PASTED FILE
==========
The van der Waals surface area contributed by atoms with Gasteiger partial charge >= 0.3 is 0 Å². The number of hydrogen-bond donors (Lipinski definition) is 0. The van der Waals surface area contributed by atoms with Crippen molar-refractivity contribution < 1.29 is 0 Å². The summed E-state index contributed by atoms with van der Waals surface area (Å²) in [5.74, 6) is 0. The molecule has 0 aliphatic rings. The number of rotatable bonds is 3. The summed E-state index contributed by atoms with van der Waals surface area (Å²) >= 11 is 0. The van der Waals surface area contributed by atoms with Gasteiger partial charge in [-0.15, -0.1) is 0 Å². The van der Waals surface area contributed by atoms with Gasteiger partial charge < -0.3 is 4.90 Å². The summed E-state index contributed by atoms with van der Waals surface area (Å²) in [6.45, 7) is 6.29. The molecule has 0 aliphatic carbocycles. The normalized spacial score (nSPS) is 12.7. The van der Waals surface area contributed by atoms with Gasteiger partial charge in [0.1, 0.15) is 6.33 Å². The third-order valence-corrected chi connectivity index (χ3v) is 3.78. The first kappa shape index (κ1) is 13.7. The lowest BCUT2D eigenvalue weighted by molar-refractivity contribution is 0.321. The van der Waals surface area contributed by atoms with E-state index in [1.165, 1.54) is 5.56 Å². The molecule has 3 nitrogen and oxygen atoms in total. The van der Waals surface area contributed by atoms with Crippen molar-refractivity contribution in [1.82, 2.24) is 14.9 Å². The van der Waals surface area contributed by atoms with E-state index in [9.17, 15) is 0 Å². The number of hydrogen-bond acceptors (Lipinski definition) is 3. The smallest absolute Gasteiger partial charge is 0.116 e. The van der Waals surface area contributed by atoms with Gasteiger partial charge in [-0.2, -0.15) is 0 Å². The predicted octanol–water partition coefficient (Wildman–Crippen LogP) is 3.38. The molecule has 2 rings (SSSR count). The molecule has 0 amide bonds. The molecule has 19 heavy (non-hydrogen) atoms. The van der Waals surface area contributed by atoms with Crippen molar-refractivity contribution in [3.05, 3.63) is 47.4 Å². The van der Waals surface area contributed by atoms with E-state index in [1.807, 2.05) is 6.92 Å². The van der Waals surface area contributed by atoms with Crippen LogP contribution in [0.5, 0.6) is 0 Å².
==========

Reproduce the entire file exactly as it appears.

The van der Waals surface area contributed by atoms with Gasteiger partial charge >= 0.3 is 0 Å². The number of hydrogen-bond donors (Lipinski definition) is 0. The van der Waals surface area contributed by atoms with Crippen molar-refractivity contribution < 1.29 is 0 Å². The summed E-state index contributed by atoms with van der Waals surface area (Å²) in [5.74, 6) is 0. The molecule has 0 aliphatic rings. The number of rotatable bonds is 3. The summed E-state index contributed by atoms with van der Waals surface area (Å²) >= 11 is 0. The van der Waals surface area contributed by atoms with Gasteiger partial charge in [-0.15, -0.1) is 0 Å². The van der Waals surface area contributed by atoms with Gasteiger partial charge < -0.3 is 4.90 Å². The summed E-state index contributed by atoms with van der Waals surface area (Å²) in [6.45, 7) is 6.29. The molecule has 0 aliphatic carbocycles. The normalized spacial score (nSPS) is 12.7. The van der Waals surface area contributed by atoms with Gasteiger partial charge in [0.1, 0.15) is 6.33 Å². The third-order valence-corrected chi connectivity index (χ3v) is 3.78. The first kappa shape index (κ1) is 13.7. The lowest BCUT2D eigenvalue weighted by molar-refractivity contribution is 0.321. The van der Waals surface area contributed by atoms with E-state index in [1.165, 1.54) is 5.56 Å². The molecule has 3 nitrogen and oxygen atoms in total. The van der Waals surface area contributed by atoms with Crippen molar-refractivity contribution in [1.82, 2.24) is 14.9 Å². The van der Waals surface area contributed by atoms with E-state index in [9.17, 15) is 0 Å². The number of hydrogen-bond acceptors (Lipinski definition) is 3. The smallest absolute Gasteiger partial charge is 0.116 e. The van der Waals surface area contributed by atoms with Gasteiger partial charge in [-0.2, -0.15) is 0 Å². The predicted octanol–water partition coefficient (Wildman–Crippen LogP) is 3.38. The molecule has 2 rings (SSSR count). The molecule has 0 amide bonds. The molecule has 19 heavy (non-hydrogen) atoms. The van der Waals surface area contributed by atoms with Crippen molar-refractivity contribution in [3.05, 3.63) is 47.4 Å². The van der Waals surface area contributed by atoms with E-state index in [1.807, 2.05) is 6.92 Å². The van der Waals surface area contributed by atoms with Crippen LogP contribution in [0.5, 0.6) is 0 Å².